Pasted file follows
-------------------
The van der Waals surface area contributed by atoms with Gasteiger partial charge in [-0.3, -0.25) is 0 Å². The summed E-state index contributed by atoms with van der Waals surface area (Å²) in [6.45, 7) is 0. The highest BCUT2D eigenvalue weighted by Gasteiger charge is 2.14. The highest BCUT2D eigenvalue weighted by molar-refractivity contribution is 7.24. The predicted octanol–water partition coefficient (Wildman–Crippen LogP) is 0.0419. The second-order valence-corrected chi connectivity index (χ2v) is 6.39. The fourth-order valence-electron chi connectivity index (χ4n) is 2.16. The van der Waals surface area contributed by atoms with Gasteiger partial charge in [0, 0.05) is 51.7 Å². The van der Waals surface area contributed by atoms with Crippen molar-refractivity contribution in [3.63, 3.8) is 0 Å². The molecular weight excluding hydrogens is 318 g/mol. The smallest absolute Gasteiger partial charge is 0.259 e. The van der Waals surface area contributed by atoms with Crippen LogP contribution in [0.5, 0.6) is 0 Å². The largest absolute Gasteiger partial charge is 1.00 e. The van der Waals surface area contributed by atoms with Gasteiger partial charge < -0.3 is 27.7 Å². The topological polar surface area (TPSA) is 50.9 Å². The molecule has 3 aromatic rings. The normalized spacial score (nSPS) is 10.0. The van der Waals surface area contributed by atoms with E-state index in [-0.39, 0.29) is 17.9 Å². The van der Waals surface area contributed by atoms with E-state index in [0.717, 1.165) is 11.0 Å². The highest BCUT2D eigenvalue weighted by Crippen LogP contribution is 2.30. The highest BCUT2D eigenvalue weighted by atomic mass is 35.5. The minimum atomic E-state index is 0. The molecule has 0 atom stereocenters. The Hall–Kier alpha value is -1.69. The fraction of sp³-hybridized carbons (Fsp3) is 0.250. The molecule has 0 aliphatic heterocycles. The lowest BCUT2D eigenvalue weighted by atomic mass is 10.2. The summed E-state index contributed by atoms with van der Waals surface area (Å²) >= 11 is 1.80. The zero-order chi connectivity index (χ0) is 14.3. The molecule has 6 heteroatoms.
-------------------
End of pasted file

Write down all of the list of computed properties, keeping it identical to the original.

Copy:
The van der Waals surface area contributed by atoms with Gasteiger partial charge in [-0.3, -0.25) is 0 Å². The summed E-state index contributed by atoms with van der Waals surface area (Å²) in [6.45, 7) is 0. The highest BCUT2D eigenvalue weighted by Gasteiger charge is 2.14. The highest BCUT2D eigenvalue weighted by molar-refractivity contribution is 7.24. The predicted octanol–water partition coefficient (Wildman–Crippen LogP) is 0.0419. The second-order valence-corrected chi connectivity index (χ2v) is 6.39. The fourth-order valence-electron chi connectivity index (χ4n) is 2.16. The van der Waals surface area contributed by atoms with Gasteiger partial charge in [0, 0.05) is 51.7 Å². The van der Waals surface area contributed by atoms with Crippen molar-refractivity contribution in [3.63, 3.8) is 0 Å². The molecular weight excluding hydrogens is 318 g/mol. The smallest absolute Gasteiger partial charge is 0.259 e. The van der Waals surface area contributed by atoms with Crippen LogP contribution in [0.5, 0.6) is 0 Å². The largest absolute Gasteiger partial charge is 1.00 e. The van der Waals surface area contributed by atoms with Gasteiger partial charge < -0.3 is 27.7 Å². The topological polar surface area (TPSA) is 50.9 Å². The molecule has 3 aromatic rings. The normalized spacial score (nSPS) is 10.0. The van der Waals surface area contributed by atoms with E-state index in [-0.39, 0.29) is 17.9 Å². The van der Waals surface area contributed by atoms with E-state index in [0.717, 1.165) is 11.0 Å². The highest BCUT2D eigenvalue weighted by Crippen LogP contribution is 2.30. The highest BCUT2D eigenvalue weighted by atomic mass is 35.5. The minimum atomic E-state index is 0. The molecule has 0 atom stereocenters. The Hall–Kier alpha value is -1.69. The fraction of sp³-hybridized carbons (Fsp3) is 0.250. The molecule has 0 aliphatic heterocycles. The lowest BCUT2D eigenvalue weighted by atomic mass is 10.2. The summed E-state index contributed by atoms with van der Waals surface area (Å²) >= 11 is 1.80. The zero-order chi connectivity index (χ0) is 14.3. The molecule has 6 heteroatoms.